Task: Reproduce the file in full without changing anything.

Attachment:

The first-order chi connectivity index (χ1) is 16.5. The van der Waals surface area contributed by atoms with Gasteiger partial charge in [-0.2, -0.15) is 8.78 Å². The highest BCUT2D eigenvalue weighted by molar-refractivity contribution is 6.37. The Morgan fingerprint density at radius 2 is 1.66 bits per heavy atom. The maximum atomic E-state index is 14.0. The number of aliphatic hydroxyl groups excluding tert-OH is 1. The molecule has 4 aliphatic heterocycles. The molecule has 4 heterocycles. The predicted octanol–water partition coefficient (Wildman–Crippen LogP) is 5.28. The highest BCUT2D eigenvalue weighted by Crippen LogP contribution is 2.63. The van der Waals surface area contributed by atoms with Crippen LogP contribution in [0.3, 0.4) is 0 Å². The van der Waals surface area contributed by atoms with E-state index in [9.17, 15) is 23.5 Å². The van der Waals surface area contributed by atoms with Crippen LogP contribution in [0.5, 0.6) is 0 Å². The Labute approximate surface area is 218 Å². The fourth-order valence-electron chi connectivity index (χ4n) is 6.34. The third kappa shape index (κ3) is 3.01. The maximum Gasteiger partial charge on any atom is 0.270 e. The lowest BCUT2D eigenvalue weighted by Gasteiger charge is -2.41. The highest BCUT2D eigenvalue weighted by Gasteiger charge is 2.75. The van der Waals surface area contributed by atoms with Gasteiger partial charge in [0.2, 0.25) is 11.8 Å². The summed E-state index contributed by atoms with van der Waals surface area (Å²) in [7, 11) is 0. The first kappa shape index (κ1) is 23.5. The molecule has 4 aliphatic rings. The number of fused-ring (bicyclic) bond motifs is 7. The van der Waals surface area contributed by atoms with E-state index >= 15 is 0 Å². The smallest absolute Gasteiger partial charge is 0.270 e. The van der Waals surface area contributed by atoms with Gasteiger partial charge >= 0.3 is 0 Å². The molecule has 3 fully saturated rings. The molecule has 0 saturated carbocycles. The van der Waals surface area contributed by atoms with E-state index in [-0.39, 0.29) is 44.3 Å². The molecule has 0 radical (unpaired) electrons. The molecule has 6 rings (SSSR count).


The first-order chi connectivity index (χ1) is 16.5. The van der Waals surface area contributed by atoms with Gasteiger partial charge in [-0.2, -0.15) is 8.78 Å². The highest BCUT2D eigenvalue weighted by molar-refractivity contribution is 6.37. The Morgan fingerprint density at radius 2 is 1.66 bits per heavy atom. The maximum atomic E-state index is 14.0. The number of aliphatic hydroxyl groups excluding tert-OH is 1. The molecule has 4 aliphatic heterocycles. The molecule has 4 heterocycles. The predicted octanol–water partition coefficient (Wildman–Crippen LogP) is 5.28. The highest BCUT2D eigenvalue weighted by Crippen LogP contribution is 2.63. The van der Waals surface area contributed by atoms with Crippen LogP contribution in [0.3, 0.4) is 0 Å². The van der Waals surface area contributed by atoms with E-state index in [9.17, 15) is 23.5 Å². The van der Waals surface area contributed by atoms with Crippen LogP contribution in [0.5, 0.6) is 0 Å². The Labute approximate surface area is 218 Å². The fourth-order valence-electron chi connectivity index (χ4n) is 6.34. The third kappa shape index (κ3) is 3.01. The maximum Gasteiger partial charge on any atom is 0.270 e. The lowest BCUT2D eigenvalue weighted by Gasteiger charge is -2.41. The highest BCUT2D eigenvalue weighted by Gasteiger charge is 2.75. The van der Waals surface area contributed by atoms with Gasteiger partial charge in [0.2, 0.25) is 11.8 Å². The summed E-state index contributed by atoms with van der Waals surface area (Å²) in [7, 11) is 0. The first kappa shape index (κ1) is 23.5. The molecule has 4 aliphatic rings. The number of fused-ring (bicyclic) bond motifs is 7. The van der Waals surface area contributed by atoms with E-state index >= 15 is 0 Å². The smallest absolute Gasteiger partial charge is 0.270 e. The van der Waals surface area contributed by atoms with Gasteiger partial charge >= 0.3 is 0 Å². The molecule has 3 fully saturated rings. The molecule has 0 saturated carbocycles. The van der Waals surface area contributed by atoms with E-state index in [-0.39, 0.29) is 44.3 Å². The molecule has 0 radical (unpaired) electrons. The molecule has 6 rings (SSSR count).